- Gary Laney, Reporter, GeauxTigerNation
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BATON ROUGE, La. -- While University Lab School has a solid athletic tradition and some good football history -- Louisiana Class 1A state champions in 1974 and 1988, and a smattering of college and pro players like Brad Banta and Brian Kinchen -- it isn't necessarily on the state's "A" list of football powers.
Schools like John Curtis and Evangel, which eliminated the Cubs from last year's Class 2A playoffs in the semifinals, have won more championships and perhaps have a longer list of past stars.
Few, however, can match the star power now going through the small, academically rigorous school located on LSU's campus.
A year after defensive end Tim Williams left "U-High," as locals call it, for Alabama as ESPN's top-rated player out of Louisiana, the Cubs produced Garrett Brumfield, the ESPN 150 defensive end who committed to LSU over the weekend.
The trend will continue in upcoming years. Nick Brossette, will be among the top running backs in the country in the 2015 class, and all eyes are on Class of 2017 super prospect Dylan Moses, who made national news when he was offered by LSU in the summer before his eighth-grade year. He subsequently has earned offers from Alabama and Florida. Moses has yet to play his first game at University's high school team, yet people have long been speculating where he'll play in college.
U-High, always the strong academic school with a competitive football program, is suddenly a hotbed.
"It's very unusual, and kind of coincidental," coach Chad Mahaffey said of how much talent U-High has right now. "It's not normal to have two or three kids in a row like this. Before I got here, we had a couple of quarterbacks in a row with college offers, we had Okie Woods at Tulane, Anthony Kimble played at Stanford, Big Baby [Glen Davis], who played football and basketball. But to have two or three in a row? I don't have an explanation for it. The only negative is, we have 22 kids out there and a couple get all the attention."
This is probably the most talented team at U-High since its 2A state champion basketball teams in the mid-2000s, which featured two future NBA players in its starting five: Davis -- who many considered a better football prospect than basketball prospect -- and Garrett Temple. Both went on to be hoops teammates at LSU and are now in the NBA, Davis with the Orlando Magic and Temple with the Washington Wizards.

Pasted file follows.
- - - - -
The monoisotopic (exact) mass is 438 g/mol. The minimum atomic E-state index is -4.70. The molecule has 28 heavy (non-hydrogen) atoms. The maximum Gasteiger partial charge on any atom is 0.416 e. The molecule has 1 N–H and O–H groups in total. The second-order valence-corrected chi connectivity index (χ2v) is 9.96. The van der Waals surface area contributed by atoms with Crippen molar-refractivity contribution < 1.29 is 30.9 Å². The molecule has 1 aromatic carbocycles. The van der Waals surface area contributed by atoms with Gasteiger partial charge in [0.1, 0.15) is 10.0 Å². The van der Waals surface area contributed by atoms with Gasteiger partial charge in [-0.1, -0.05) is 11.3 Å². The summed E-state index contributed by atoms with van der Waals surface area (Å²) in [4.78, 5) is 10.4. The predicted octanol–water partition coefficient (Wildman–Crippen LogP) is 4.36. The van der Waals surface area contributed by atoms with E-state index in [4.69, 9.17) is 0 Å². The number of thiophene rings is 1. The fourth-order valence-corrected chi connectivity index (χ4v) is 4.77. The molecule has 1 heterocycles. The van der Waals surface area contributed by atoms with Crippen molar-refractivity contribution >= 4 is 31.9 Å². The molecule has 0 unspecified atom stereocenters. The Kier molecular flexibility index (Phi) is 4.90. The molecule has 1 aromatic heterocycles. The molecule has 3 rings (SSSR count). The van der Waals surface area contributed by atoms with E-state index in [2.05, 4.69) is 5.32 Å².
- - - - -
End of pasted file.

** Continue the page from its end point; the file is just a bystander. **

U-High's latest football stars have been getting attention for a while. Brumfield is a three-year starter whose talents were obvious early. But he did not rise nearly as quickly as Brossette, who started for the varsity and was a 1,000-yard rusher as an eighth-grader (U-High is a K-12 school, so eighth-graders are eligible to play for the high school team).
Now an established star just heading into his junior year, Brossette has offers from a long list of big-name programs, headlined by LSU, Alabama and Florida State.
"I'm just trying to become a complete back," Brossette said. "I think last year, against Evangel and Calvary (in the playoffs), you saw my speed -- and my power's coming. I just want to be a complete back."
If Brossette had high expectations early, they might be trumped by the expectations for Moses who, unlike Brossette, was not eligible to play for the varsity as an eighth-grader. His family lives outside the public school attendance zone in which U-High is located, triggering a state rule that resulted in him sitting out a year (he played for University's eighth-grade team).
The youngster has made the rounds this spring, taking visits all over the SEC and getting offers -- all before his first high school game. Mahaffey said he won't allow interviews yet.
"At least until he starts playing," the coach said.
Where will he play? That's a tough one. Many expect him to be a running back, but the Cubs already have the state's best 2015 running back, Brossette, returning for his fourth year as a starter. Mahaffey said he'll figure out where Moses fits during upcoming spring practices.
Looking at Moses, more physically imposing than anybody on University's practice field, there's little doubt he will play somewhere and give U-High another in its extended line of major prospects.
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